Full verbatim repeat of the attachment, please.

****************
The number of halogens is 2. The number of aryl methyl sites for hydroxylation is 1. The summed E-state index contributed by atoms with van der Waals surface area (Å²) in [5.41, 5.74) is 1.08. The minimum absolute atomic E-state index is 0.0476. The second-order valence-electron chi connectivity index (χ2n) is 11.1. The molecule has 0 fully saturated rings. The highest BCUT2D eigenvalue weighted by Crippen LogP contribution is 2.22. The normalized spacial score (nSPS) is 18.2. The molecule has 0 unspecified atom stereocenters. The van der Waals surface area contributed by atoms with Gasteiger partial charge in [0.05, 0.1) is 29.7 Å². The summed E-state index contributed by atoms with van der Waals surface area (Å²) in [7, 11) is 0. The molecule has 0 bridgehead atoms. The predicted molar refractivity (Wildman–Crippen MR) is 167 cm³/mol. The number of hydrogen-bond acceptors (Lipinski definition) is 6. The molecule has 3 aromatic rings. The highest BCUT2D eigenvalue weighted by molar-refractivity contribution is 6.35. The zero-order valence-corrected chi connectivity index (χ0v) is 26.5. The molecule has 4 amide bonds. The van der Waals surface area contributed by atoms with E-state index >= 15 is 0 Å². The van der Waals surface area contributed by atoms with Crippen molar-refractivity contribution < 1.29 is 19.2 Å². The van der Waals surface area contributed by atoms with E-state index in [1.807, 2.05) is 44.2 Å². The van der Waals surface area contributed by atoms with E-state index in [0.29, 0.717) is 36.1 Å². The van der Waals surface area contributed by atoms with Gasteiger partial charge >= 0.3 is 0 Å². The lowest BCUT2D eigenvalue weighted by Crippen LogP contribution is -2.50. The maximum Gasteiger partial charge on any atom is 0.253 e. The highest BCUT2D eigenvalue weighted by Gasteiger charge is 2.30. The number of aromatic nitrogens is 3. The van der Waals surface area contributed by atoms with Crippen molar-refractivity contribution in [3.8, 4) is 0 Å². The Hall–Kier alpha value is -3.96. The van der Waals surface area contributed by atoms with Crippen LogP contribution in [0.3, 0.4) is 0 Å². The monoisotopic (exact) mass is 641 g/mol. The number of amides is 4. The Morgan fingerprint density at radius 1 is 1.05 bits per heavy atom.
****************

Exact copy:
The number of halogens is 2. The number of aryl methyl sites for hydroxylation is 1. The summed E-state index contributed by atoms with van der Waals surface area (Å²) in [5.41, 5.74) is 1.08. The minimum absolute atomic E-state index is 0.0476. The second-order valence-electron chi connectivity index (χ2n) is 11.1. The molecule has 0 fully saturated rings. The highest BCUT2D eigenvalue weighted by Crippen LogP contribution is 2.22. The normalized spacial score (nSPS) is 18.2. The molecule has 0 unspecified atom stereocenters. The van der Waals surface area contributed by atoms with Gasteiger partial charge in [0.05, 0.1) is 29.7 Å². The summed E-state index contributed by atoms with van der Waals surface area (Å²) in [7, 11) is 0. The molecule has 0 bridgehead atoms. The predicted molar refractivity (Wildman–Crippen MR) is 167 cm³/mol. The number of hydrogen-bond acceptors (Lipinski definition) is 6. The molecule has 3 aromatic rings. The highest BCUT2D eigenvalue weighted by molar-refractivity contribution is 6.35. The zero-order valence-corrected chi connectivity index (χ0v) is 26.5. The molecule has 4 amide bonds. The van der Waals surface area contributed by atoms with E-state index >= 15 is 0 Å². The van der Waals surface area contributed by atoms with Crippen molar-refractivity contribution < 1.29 is 19.2 Å². The van der Waals surface area contributed by atoms with E-state index in [1.807, 2.05) is 44.2 Å². The van der Waals surface area contributed by atoms with E-state index in [0.29, 0.717) is 36.1 Å². The van der Waals surface area contributed by atoms with Gasteiger partial charge >= 0.3 is 0 Å². The lowest BCUT2D eigenvalue weighted by Crippen LogP contribution is -2.50. The maximum Gasteiger partial charge on any atom is 0.253 e. The highest BCUT2D eigenvalue weighted by Gasteiger charge is 2.30. The number of aromatic nitrogens is 3. The van der Waals surface area contributed by atoms with Crippen molar-refractivity contribution in [3.8, 4) is 0 Å². The Hall–Kier alpha value is -3.96. The van der Waals surface area contributed by atoms with Crippen LogP contribution in [0.3, 0.4) is 0 Å². The monoisotopic (exact) mass is 641 g/mol. The number of amides is 4. The Morgan fingerprint density at radius 1 is 1.05 bits per heavy atom.